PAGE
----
... while Rhodia posts a profit

Financially beleaguered Rhodia recorded net profits of just over $50 million for the second quarter, compared with a net loss of roughly $106 million for the same quarter in 2003. Sales at the company were virtually unchanged from second-quarter 2003, at about $1.7 billion. The company was particularly relieved by the significant reduction--of some $756 million--in its total debt during the quarter, thanks to divestitures and refinancing.

Eastman closes deal, licenses

Eastman is licensing its acetyls coproduction technology to Saudi International Petrochemical Co. (Sipchem), which intends to build acetic acid and vinyl acetate plants in Al-Jubail, Saudi Arabia, by 2008. The plant will have a combined capacity of 460,000 metric tons per year of acetic acid and acetic anhydride. Eastman will market the unit's acetic anhydride, largely in Asia. Sipchem intends to license the vinyl acetate technology from another company. Separately, Eastman has completed the $215 million sale of businesses from its coatings, adhesives, specialty polymers, and inks unit to Apollo Management. Out of these businesses, Apollo intends to form a company called Resolution Specialty Materials. Apollo already owns epoxy resins maker Resolution Performance Products.

BASF debuts novel building material

BASF is launching a microencapsulation technology designed for interior building materials such as gypsum board and intended to cut energy costs and increase room comfort. The acrylic capsules, sold as Micronal, are filled with wax that melts at 78.5 °F. When used in building materials, the capsules absorb room heat as interior temperatures start to climb above the wax's melting point. They release the heat when the temperature falls. BASF says the thermal capacity of a 0.5-inch-thick plaster barrier filled with 30% Micronal is about equivalent to that of a 6-inch brick wall.

Shell sticks by Singapore

Shell Chemicals says it may go it alone on an ethylene complex in Singapore now that Sumitomo Chemical, its partner in the proposed project, has shelved it in favor of building a petrochemical complex in Saudi Arabia with Saudi Aramco. At a press conference in New York City, Shell Executive Vice President Fran Keeth said construction in Singapore would likely start after Shell's cracker joint venture in Nanhai, China, with China National Offshore Oil Corp. is completed late next year. "We are looking at the economics of 100% ownership, but we are also looking at other partners to bring in," she said.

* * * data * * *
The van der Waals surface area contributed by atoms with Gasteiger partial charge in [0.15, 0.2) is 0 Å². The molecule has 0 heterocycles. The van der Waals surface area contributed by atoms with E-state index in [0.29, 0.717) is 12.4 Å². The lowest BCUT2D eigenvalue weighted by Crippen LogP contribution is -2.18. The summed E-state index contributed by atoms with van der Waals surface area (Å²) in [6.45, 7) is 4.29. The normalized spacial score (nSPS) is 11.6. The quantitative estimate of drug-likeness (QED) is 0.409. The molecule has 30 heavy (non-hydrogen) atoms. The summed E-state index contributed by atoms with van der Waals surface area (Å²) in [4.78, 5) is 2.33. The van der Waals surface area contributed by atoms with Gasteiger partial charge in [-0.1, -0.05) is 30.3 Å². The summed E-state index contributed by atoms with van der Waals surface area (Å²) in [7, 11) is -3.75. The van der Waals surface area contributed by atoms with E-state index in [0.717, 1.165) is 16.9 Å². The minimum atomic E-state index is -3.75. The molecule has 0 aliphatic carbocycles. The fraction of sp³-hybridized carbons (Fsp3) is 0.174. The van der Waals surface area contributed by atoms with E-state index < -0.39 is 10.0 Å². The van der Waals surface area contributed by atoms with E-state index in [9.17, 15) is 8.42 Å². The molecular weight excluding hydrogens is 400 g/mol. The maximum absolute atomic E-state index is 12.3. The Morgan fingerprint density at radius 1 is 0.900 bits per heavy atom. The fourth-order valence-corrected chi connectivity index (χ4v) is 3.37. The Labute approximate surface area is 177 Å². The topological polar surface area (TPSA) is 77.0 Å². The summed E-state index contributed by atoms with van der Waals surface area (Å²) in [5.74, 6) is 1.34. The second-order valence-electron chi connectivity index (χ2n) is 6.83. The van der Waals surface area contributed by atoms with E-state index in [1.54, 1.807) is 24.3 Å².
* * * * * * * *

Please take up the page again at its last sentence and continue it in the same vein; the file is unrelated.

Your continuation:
Engelhard buys personal care materials firm

Engelhard has acquired the Collaborative Group, a manufacturer of botanical extracts, antioxidants, and liposome delivery systems used in skin moisturizers, sunscreens, and antiwrinkle creams. For Engelhard, the deal marks an expansion into the growing market for personal care raw materials. It includes manufacturing and R&D facilities in Stony Brook and East Setauket, N.Y., that house more than 100 employees. Engelhard says it will leverage distribution channels already set up for its line of color-enhancing pigments and inorganic materials.

Chemical demand increases

U.S. chemical shipments continued to rise in June, according to seasonally adjusted data from the Commerce Department. Demand for all chemicals rose 0.3% from May and was up 13.5% from June of last year. Meanwhile, inventories increased 0.2% from the previous month and were up 6.6% from a year earlier. Excluding pharmaceuticals, shipments for the rest of the chemical industry rose 0.2% from May and 15.7% from June a year ago, while inventories were up 0.3% month-to-month, but down 0.1% from the comparable month in 2003. Thus, the inventories-to-shipments ratio of 1.34 for all chemicals in June was up from 1.33 in May, but well down from 1.42 12 months earlier. Excluding drugs, the ratio was unchanged from May at 1.00, but down from 1.16 last June.